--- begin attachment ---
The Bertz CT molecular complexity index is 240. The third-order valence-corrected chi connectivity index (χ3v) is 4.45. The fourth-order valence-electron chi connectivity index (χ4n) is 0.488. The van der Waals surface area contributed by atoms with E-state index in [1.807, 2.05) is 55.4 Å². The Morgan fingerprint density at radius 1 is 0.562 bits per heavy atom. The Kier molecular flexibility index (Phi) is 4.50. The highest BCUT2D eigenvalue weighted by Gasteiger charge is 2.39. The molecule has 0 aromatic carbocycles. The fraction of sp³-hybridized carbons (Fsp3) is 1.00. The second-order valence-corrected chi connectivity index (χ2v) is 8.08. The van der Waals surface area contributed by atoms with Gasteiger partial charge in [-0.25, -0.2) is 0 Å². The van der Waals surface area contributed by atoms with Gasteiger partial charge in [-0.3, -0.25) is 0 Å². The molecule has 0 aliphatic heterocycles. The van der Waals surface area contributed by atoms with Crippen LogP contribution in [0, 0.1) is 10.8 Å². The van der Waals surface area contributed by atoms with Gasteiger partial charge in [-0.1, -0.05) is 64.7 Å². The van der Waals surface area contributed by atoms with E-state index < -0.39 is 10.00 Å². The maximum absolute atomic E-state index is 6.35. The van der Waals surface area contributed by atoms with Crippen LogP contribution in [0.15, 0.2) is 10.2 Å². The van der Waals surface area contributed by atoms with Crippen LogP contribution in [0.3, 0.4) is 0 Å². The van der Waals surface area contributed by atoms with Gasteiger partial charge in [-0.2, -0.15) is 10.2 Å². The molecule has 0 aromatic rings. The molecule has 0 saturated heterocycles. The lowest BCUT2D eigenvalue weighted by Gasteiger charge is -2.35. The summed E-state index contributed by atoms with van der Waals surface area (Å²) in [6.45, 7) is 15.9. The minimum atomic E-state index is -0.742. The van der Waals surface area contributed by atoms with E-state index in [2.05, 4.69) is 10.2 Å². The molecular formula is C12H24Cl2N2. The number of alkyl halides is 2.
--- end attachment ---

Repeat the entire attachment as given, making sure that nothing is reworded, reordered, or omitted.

The Bertz CT molecular complexity index is 240. The third-order valence-corrected chi connectivity index (χ3v) is 4.45. The fourth-order valence-electron chi connectivity index (χ4n) is 0.488. The van der Waals surface area contributed by atoms with E-state index in [1.807, 2.05) is 55.4 Å². The Morgan fingerprint density at radius 1 is 0.562 bits per heavy atom. The Kier molecular flexibility index (Phi) is 4.50. The highest BCUT2D eigenvalue weighted by Gasteiger charge is 2.39. The molecule has 0 aromatic carbocycles. The fraction of sp³-hybridized carbons (Fsp3) is 1.00. The second-order valence-corrected chi connectivity index (χ2v) is 8.08. The van der Waals surface area contributed by atoms with Gasteiger partial charge in [-0.25, -0.2) is 0 Å². The van der Waals surface area contributed by atoms with Gasteiger partial charge in [-0.3, -0.25) is 0 Å². The molecule has 0 aliphatic heterocycles. The van der Waals surface area contributed by atoms with Crippen LogP contribution in [0, 0.1) is 10.8 Å². The van der Waals surface area contributed by atoms with Gasteiger partial charge in [-0.1, -0.05) is 64.7 Å². The van der Waals surface area contributed by atoms with E-state index < -0.39 is 10.00 Å². The maximum absolute atomic E-state index is 6.35. The van der Waals surface area contributed by atoms with Crippen LogP contribution in [0.15, 0.2) is 10.2 Å². The van der Waals surface area contributed by atoms with Crippen LogP contribution in [0.3, 0.4) is 0 Å². The van der Waals surface area contributed by atoms with Gasteiger partial charge in [-0.2, -0.15) is 10.2 Å². The molecule has 0 aromatic rings. The molecule has 0 saturated heterocycles. The lowest BCUT2D eigenvalue weighted by Gasteiger charge is -2.35. The summed E-state index contributed by atoms with van der Waals surface area (Å²) in [6.45, 7) is 15.9. The minimum atomic E-state index is -0.742. The van der Waals surface area contributed by atoms with E-state index in [2.05, 4.69) is 10.2 Å². The molecular formula is C12H24Cl2N2. The number of alkyl halides is 2.